Seven years ago, Nikki Burleigh of Rahway, New Jersey, was diagnosed with lung cancer and underwent conventional radiation therapy and a lobectomy to remove the affected part of her lung. Her treatment was successful, and she received regular checkups with her pulmonologist and oncologist for several years.

But in December 2019, a routine CT scan revealed that Nikki’s lung cancer returned. 

“Surgery was not an option, and my radiation oncologist told me that conventional radiation was not an option because the cancer was too close to my vital organs [which had already been exposed to radiation],” said Nikki, now age 75. 

“Conventional radiation therapy uses x-rays (also called photons) to target tumors, but x-rays scatter to nearby healthy tissues,” said Nicholas DeNunzio, M.D., Ph.D., the Director of Proton Therapy for Hackensack Meridian Health and a radiation oncologist with fellowship training in proton therapy. 

Instead, Nikki’s initial radiation oncologist recommended proton beam therapy, also known as proton therapy — a highly targeted type of radiation therapy that minimizes radiation exposure to surrounding tissues. 

“Proton therapy uses particles (protons), which enter the body and release most of their energy upon impact with the tumor. This results in an approximate 60 percent reduction in the amount of radiation delivered to healthy tissues,” said Dr. DeNunzio. “Proton therapy is often used as an initial, curative cancer treatment, but for patients like Nikki, it can also be incredibly useful to treat cancer recurrence.”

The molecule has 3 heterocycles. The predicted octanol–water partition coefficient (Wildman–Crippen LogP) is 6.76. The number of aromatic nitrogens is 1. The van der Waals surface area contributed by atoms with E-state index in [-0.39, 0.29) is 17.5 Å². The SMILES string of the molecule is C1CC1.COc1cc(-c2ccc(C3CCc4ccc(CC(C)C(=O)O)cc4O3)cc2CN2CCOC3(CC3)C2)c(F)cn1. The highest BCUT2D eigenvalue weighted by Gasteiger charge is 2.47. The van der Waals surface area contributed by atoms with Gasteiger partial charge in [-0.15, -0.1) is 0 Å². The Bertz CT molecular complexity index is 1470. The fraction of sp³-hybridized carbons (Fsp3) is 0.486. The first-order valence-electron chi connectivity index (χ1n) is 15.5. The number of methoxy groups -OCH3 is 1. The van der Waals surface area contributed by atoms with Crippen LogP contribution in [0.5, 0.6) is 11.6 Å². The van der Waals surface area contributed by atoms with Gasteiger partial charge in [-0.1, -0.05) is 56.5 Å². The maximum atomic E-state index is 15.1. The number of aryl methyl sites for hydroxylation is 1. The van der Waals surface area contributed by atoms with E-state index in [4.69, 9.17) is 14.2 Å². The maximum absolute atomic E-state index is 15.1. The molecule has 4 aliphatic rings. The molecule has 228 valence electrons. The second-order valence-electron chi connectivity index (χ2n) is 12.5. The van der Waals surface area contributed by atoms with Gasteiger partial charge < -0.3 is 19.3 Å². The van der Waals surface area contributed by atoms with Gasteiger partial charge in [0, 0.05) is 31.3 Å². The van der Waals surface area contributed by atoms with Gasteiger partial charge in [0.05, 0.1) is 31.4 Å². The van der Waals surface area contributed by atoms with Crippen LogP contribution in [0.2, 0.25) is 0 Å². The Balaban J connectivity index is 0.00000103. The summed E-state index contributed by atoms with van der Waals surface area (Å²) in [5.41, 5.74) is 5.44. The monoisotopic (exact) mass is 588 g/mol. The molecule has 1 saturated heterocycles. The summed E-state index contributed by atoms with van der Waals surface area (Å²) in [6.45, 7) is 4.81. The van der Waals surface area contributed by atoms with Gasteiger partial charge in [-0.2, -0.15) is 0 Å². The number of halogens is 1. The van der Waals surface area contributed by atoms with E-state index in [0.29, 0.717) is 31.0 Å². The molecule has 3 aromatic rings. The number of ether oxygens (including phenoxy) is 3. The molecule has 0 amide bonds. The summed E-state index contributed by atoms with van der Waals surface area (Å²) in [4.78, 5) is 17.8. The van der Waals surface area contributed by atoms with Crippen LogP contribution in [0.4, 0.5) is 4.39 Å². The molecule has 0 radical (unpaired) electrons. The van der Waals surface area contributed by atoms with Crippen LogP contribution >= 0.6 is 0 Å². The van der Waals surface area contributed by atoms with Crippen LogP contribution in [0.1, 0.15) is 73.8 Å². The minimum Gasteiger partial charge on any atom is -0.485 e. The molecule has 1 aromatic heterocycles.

For Nikki, proton therapy meant that she could safely receive higher doses of radiation therapy to treat her recurrent cancer with a lower risk of toxicity to her nearby organs. 

“I trust my radiation oncologist, and when he recommended proton therapy, I knew I needed to do it,” said Nikki. 

Technologically Advanced Care Close to Home 

Fortunately, ProCure Proton Therapy Center (ProCure NJ) in Somerset, New Jersey, offered proton therapy within a 25-minute drive of Nikki’s home. 

“Our goal was to bring the first proton facility to the most densely populated region in the country; an area that we felt exhibited the greatest need. Just eight years later, we recently graduated our 5,000th patient to complete treatment, which affirmed our vision and felt deeply gratifying,” noted Dr. Brian Chon, ProCure Proton Therapy Center Medical Director. 

ProCure NJ is the first and most advanced proton center in NJ, the only center in NJ to offer pencil beam scanning proton therapy. Procure has successfully treated over 5,000 patients with protons making Procure the one of the most experienced proton centers in the country. Procure is now affiliated with Hackensack Meridian Health. ProCure NJ offers Pencil Beam Scanning (PBS) — the most advanced type of proton therapy.

“PBS utilizes an ultra-narrow proton beam that deposits the radiation dose more precisely within the tumor — ‘painting’ the tumor with radiation in layers, minimizing radiation exposure to healthy tissues, and reducing the risks of side effects,” said Dr. DeNunzio.